by Dan Eberhard

Harrington Field regulars who walked into the new Clark-LeClair Stadium last weekend probably felt a little lost.  Not because of the unseasonably cool arctic breeze that numbed everyone’s extremities, but because so little was transformed into so much in just nine months. 

The new place was hardly recognizable, not only for the fans but the players as well.  Last season the Pirates were swinging at a short porch in left with “The Jungle” guarding any wind that dared to blow in.  The combination made Harrington Field a launch pad for the team that hit a school record 100 home runs last year and for many teams in the past.

Early indications are the new place may be a little bit more of a pitchers park. Out of the nine games played in the Keith LeClair Classic, only one had a combined score of more than 10 runs.  That was ECU’s 10-3 loss to Arizona State on Saturday. The Pirates beat Michigan 2-1 on Friday and No. 4 North Carolina and Michigan went scoreless for 8 innings on Sunday before Michigan prevailed 1-0.

The fence still reads 320 down the lines and 390 to center, but that’s a bit misleading.  Step it off and don’t be surprised if you come up with 330 down the lines and 400-plus to center.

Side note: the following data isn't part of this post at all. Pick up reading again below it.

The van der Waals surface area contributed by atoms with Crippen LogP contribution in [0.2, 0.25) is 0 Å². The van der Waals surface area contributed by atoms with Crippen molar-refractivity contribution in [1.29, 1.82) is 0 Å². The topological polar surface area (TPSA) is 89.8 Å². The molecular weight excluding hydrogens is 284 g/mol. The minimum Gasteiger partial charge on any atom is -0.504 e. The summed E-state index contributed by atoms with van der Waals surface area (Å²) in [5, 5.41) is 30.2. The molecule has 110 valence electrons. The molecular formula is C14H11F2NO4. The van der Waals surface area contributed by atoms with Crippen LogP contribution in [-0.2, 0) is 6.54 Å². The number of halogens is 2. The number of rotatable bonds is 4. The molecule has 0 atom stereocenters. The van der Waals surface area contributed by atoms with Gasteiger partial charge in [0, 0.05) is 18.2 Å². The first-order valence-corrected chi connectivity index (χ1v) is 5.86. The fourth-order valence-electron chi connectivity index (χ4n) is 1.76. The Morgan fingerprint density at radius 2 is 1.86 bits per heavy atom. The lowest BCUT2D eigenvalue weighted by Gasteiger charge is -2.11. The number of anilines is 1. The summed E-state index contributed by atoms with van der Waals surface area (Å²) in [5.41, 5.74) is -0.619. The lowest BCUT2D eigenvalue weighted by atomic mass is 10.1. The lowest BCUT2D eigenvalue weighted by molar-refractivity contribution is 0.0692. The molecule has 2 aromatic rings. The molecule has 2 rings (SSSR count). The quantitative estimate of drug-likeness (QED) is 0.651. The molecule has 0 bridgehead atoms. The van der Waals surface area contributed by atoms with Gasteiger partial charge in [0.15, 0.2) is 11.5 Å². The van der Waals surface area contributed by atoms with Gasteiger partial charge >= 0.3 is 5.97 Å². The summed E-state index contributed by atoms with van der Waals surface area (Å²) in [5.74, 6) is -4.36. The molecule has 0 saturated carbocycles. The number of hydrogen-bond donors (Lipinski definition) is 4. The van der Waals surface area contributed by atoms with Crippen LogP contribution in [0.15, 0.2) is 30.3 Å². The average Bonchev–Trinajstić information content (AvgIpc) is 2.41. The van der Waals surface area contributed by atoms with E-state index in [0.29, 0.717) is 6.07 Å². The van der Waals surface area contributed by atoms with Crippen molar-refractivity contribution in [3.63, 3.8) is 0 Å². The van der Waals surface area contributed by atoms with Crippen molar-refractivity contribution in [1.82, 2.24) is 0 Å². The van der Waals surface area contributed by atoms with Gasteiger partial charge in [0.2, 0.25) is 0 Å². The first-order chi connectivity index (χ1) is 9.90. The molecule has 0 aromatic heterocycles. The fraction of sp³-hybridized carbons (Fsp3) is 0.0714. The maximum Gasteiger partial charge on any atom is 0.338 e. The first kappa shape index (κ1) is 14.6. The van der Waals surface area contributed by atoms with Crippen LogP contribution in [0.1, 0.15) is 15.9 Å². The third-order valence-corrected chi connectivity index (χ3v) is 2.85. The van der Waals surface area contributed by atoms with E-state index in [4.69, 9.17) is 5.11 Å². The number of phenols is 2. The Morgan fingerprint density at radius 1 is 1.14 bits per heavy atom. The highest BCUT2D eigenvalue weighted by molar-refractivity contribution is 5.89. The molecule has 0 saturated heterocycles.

If you factor in the cold weather and talented pitchers that were on the mound you could argue the other way.  ECU third baseman Mark Minicozzi disagrees with the pitchers park theory.

“The new dimensions make it seem like a pitchers park but I feel like this is still a hitters place.  Wherever the wind is blowing out, that’s where the ball is going to go.”

However, most pitchers will tell you they feel like they have a little more room for error in the new place. 

Hitters park, pitchers park… whatever you believe you can’t argue what an upgrade the new stadium is.  Opposing teams were very impressed with the new facility.

“It’s just a beautiful place,” said ECU head coach Randy Mazey.

“Arizona State’s coach (Pat Murphy) mentioned he thinks this is the nicest place in the nation.”

Dan Eberhard